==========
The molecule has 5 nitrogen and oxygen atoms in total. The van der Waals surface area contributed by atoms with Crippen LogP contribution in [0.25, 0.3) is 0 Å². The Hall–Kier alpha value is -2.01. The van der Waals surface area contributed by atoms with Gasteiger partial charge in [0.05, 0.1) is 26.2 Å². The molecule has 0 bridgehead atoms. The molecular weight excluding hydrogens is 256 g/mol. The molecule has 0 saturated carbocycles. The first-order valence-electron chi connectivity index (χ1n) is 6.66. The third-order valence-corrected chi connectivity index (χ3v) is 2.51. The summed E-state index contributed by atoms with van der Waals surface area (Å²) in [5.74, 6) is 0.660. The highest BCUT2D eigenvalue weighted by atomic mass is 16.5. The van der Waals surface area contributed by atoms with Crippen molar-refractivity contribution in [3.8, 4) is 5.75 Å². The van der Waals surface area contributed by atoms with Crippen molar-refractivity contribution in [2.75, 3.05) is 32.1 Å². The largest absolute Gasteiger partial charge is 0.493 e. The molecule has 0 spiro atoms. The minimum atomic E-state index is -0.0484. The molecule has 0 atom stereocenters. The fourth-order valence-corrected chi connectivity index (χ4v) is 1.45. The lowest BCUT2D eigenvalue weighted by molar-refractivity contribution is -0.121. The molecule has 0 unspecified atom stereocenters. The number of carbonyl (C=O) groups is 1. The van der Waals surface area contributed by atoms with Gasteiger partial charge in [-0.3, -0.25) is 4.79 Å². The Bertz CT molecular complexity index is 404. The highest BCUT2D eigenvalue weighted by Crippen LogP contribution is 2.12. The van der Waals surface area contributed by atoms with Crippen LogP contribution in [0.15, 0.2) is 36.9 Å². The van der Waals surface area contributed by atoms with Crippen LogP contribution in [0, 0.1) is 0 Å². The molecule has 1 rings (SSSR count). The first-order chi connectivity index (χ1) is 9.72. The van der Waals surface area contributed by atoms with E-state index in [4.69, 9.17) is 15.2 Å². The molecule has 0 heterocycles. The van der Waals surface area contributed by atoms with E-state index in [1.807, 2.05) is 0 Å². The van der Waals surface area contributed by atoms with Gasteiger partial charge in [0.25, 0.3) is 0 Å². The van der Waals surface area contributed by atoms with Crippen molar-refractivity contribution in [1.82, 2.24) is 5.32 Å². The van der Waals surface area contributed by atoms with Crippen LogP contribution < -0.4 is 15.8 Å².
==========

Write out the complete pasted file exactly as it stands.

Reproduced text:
The molecule has 5 nitrogen and oxygen atoms in total. The van der Waals surface area contributed by atoms with Crippen LogP contribution in [0.25, 0.3) is 0 Å². The Hall–Kier alpha value is -2.01. The van der Waals surface area contributed by atoms with Gasteiger partial charge in [0.05, 0.1) is 26.2 Å². The molecule has 0 bridgehead atoms. The molecular weight excluding hydrogens is 256 g/mol. The molecule has 0 saturated carbocycles. The first-order valence-electron chi connectivity index (χ1n) is 6.66. The third-order valence-corrected chi connectivity index (χ3v) is 2.51. The summed E-state index contributed by atoms with van der Waals surface area (Å²) in [5.74, 6) is 0.660. The highest BCUT2D eigenvalue weighted by atomic mass is 16.5. The van der Waals surface area contributed by atoms with Crippen molar-refractivity contribution in [3.8, 4) is 5.75 Å². The van der Waals surface area contributed by atoms with Crippen molar-refractivity contribution in [2.75, 3.05) is 32.1 Å². The largest absolute Gasteiger partial charge is 0.493 e. The molecule has 0 spiro atoms. The minimum atomic E-state index is -0.0484. The molecule has 0 atom stereocenters. The fourth-order valence-corrected chi connectivity index (χ4v) is 1.45. The lowest BCUT2D eigenvalue weighted by molar-refractivity contribution is -0.121. The molecule has 0 unspecified atom stereocenters. The number of carbonyl (C=O) groups is 1. The van der Waals surface area contributed by atoms with Gasteiger partial charge in [-0.3, -0.25) is 4.79 Å². The Bertz CT molecular complexity index is 404. The highest BCUT2D eigenvalue weighted by Crippen LogP contribution is 2.12. The van der Waals surface area contributed by atoms with Crippen LogP contribution in [0.15, 0.2) is 36.9 Å². The van der Waals surface area contributed by atoms with Crippen LogP contribution in [0, 0.1) is 0 Å². The molecule has 1 rings (SSSR count). The first-order chi connectivity index (χ1) is 9.72. The van der Waals surface area contributed by atoms with E-state index in [4.69, 9.17) is 15.2 Å². The molecule has 0 heterocycles. The van der Waals surface area contributed by atoms with E-state index in [1.807, 2.05) is 0 Å². The van der Waals surface area contributed by atoms with Gasteiger partial charge in [0.25, 0.3) is 0 Å². The van der Waals surface area contributed by atoms with Crippen molar-refractivity contribution in [1.82, 2.24) is 5.32 Å². The van der Waals surface area contributed by atoms with Crippen LogP contribution < -0.4 is 15.8 Å².